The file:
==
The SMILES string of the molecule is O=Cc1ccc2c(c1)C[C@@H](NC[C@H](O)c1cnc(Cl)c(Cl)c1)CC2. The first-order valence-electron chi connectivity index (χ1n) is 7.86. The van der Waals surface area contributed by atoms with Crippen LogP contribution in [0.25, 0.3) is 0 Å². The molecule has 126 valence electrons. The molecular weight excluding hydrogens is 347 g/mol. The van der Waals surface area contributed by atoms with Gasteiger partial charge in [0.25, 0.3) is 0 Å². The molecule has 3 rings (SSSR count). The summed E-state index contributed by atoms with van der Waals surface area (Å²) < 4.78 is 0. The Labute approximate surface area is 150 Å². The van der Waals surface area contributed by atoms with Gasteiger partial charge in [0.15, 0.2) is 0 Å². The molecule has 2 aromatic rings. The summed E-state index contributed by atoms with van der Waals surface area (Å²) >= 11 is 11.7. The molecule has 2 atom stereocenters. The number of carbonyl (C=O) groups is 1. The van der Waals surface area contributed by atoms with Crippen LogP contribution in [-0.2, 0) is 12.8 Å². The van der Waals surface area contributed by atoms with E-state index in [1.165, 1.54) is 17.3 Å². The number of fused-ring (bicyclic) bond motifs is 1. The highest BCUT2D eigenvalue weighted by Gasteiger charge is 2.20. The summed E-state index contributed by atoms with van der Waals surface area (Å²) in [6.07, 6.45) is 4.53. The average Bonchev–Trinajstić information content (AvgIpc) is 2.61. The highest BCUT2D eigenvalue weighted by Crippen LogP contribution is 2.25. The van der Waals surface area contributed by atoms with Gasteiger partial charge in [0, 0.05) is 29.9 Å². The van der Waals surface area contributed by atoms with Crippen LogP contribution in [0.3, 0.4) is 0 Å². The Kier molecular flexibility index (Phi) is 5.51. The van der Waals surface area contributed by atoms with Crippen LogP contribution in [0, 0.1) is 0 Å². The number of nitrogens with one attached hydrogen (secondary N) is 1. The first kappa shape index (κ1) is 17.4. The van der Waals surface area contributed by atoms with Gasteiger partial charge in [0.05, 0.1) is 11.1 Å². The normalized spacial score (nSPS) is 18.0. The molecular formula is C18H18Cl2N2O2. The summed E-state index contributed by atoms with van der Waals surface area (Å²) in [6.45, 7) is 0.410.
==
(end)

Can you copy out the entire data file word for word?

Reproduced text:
The SMILES string of the molecule is O=Cc1ccc2c(c1)C[C@@H](NC[C@H](O)c1cnc(Cl)c(Cl)c1)CC2. The first-order valence-electron chi connectivity index (χ1n) is 7.86. The van der Waals surface area contributed by atoms with Crippen LogP contribution in [0.25, 0.3) is 0 Å². The molecule has 126 valence electrons. The molecular weight excluding hydrogens is 347 g/mol. The van der Waals surface area contributed by atoms with Gasteiger partial charge in [0.25, 0.3) is 0 Å². The molecule has 3 rings (SSSR count). The summed E-state index contributed by atoms with van der Waals surface area (Å²) < 4.78 is 0. The Labute approximate surface area is 150 Å². The van der Waals surface area contributed by atoms with Gasteiger partial charge in [0.15, 0.2) is 0 Å². The molecule has 2 aromatic rings. The summed E-state index contributed by atoms with van der Waals surface area (Å²) >= 11 is 11.7. The molecule has 2 atom stereocenters. The number of carbonyl (C=O) groups is 1. The van der Waals surface area contributed by atoms with Crippen LogP contribution in [-0.2, 0) is 12.8 Å². The van der Waals surface area contributed by atoms with E-state index in [1.165, 1.54) is 17.3 Å². The number of fused-ring (bicyclic) bond motifs is 1. The highest BCUT2D eigenvalue weighted by Gasteiger charge is 2.20. The summed E-state index contributed by atoms with van der Waals surface area (Å²) in [6.07, 6.45) is 4.53. The average Bonchev–Trinajstić information content (AvgIpc) is 2.61. The highest BCUT2D eigenvalue weighted by Crippen LogP contribution is 2.25. The van der Waals surface area contributed by atoms with Gasteiger partial charge in [0, 0.05) is 29.9 Å². The van der Waals surface area contributed by atoms with Crippen LogP contribution in [0.3, 0.4) is 0 Å². The Kier molecular flexibility index (Phi) is 5.51. The van der Waals surface area contributed by atoms with Crippen LogP contribution in [0, 0.1) is 0 Å². The number of nitrogens with one attached hydrogen (secondary N) is 1. The first kappa shape index (κ1) is 17.4. The van der Waals surface area contributed by atoms with Gasteiger partial charge in [0.05, 0.1) is 11.1 Å². The normalized spacial score (nSPS) is 18.0. The molecular formula is C18H18Cl2N2O2. The summed E-state index contributed by atoms with van der Waals surface area (Å²) in [6.45, 7) is 0.410.